In conclusion, ensure you have a routine maintenance schedule to make it easier to prevent the growth of algae, mold, and mildew. Remember that all these contaminants can affect have negative health effects such as allergic reactions, asthma, poisoning among other issues.

Last update on 2024-04-13 / Affiliate links / Images from Amazon Product Advertising API


  1. Laura

    I have a hot tub inside the house. It is a new one, used only for six months last year (I had another one before for several years). Last Fall as usual I emptied it, cleaned it and thoroughly cleaned the filters to leave it dormant for the winter and Spring. I had a lot of things in my mind and did not proceed the way I used to. I re-installed the filters and put the cover on the spa; normally I don’t put the filters nor the cover so if there is some remaining humidity, it will go. Result: when I removed the cover in order to start it for a new season, there was a terrible odor, there was mildew inside the cover, on the rubber pillows, the filters and in the pipes where the filters are anchored.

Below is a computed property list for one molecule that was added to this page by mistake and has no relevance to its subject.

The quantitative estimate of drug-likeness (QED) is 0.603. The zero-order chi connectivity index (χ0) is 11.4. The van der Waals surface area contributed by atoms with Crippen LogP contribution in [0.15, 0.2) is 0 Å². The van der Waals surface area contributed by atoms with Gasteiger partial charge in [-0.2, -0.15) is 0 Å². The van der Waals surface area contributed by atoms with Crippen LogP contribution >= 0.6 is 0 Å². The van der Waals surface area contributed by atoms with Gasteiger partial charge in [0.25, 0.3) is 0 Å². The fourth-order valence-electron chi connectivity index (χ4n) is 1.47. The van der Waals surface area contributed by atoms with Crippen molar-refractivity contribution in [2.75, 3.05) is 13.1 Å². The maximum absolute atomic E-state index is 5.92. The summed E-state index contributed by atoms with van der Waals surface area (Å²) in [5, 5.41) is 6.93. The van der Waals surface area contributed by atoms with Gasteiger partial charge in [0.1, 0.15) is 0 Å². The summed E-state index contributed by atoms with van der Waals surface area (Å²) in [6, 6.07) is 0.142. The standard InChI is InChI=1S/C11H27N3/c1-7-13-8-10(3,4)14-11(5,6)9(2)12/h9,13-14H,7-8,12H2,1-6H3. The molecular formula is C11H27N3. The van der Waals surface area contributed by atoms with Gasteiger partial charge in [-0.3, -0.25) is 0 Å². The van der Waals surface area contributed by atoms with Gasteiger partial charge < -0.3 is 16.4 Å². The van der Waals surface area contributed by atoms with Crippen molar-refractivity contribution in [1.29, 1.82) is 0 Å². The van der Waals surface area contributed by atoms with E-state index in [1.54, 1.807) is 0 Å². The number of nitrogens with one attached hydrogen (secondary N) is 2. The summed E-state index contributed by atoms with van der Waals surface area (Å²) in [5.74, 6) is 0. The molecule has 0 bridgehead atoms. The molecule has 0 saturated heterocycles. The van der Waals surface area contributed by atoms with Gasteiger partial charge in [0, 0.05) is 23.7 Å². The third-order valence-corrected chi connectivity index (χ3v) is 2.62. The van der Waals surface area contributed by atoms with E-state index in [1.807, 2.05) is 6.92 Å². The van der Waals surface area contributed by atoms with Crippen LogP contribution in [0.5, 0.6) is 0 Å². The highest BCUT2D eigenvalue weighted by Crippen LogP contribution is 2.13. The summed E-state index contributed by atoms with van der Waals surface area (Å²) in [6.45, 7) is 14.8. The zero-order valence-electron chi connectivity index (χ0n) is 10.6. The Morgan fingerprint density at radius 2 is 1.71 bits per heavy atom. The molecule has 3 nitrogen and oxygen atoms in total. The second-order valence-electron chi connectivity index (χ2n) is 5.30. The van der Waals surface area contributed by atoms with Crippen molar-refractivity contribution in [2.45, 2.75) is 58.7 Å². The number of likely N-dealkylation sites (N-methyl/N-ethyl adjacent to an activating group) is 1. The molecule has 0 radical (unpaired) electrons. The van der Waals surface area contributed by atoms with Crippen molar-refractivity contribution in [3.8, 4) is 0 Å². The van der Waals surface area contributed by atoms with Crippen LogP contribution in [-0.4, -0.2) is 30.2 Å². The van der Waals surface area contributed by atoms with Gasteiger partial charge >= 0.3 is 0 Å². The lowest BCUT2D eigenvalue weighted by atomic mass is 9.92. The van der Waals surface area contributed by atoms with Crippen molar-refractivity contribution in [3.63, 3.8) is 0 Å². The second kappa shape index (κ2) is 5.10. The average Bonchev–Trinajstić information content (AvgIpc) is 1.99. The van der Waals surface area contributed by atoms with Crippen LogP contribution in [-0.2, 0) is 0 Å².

I washed the cover outdoors and the rubber pillows and they look OK. The filters are presently in buckets with a filter cleaning solution until tomorrow: will that be enough or do I need to replace the filters- expensive? But what can I do for the pipes? Is there a product or cleaning solution that is safe for the spa parts and will remove all mildiew (mold?) if I fill the tub, run it and empty it? I am scared because I have a lung problem. thank you.

    • Preston Allen

      If you fill the tub, add in a gallon (or more, it won’t hurt anything) of white vinegar. Turn the jets on and let them run for 20-30 minutes. Drain, rinse thoroughly. And let it dry to eliminate the vinegar smell. Then refill, properly add your chemical balance, and let the filters work for a day or so and you should be right as rain!

      White vinegar is a wonderful cleaner for inside the pipes and jets where you cannot reach to clean. As it will kill algae, mold, and germs without damaging any materials. Just don’t pour it straight in without water. It must be diluted and not allowed to sit on a location (for soft vinyl tubs). Hard tubs are quite durable.

  2. Kerris

    I have emptied and cleaned our hot tub today (the wiring tripped and it had been left turned off for a while) whilst it’s all clean there are some pink stains on it now – how would I go about getting these off please?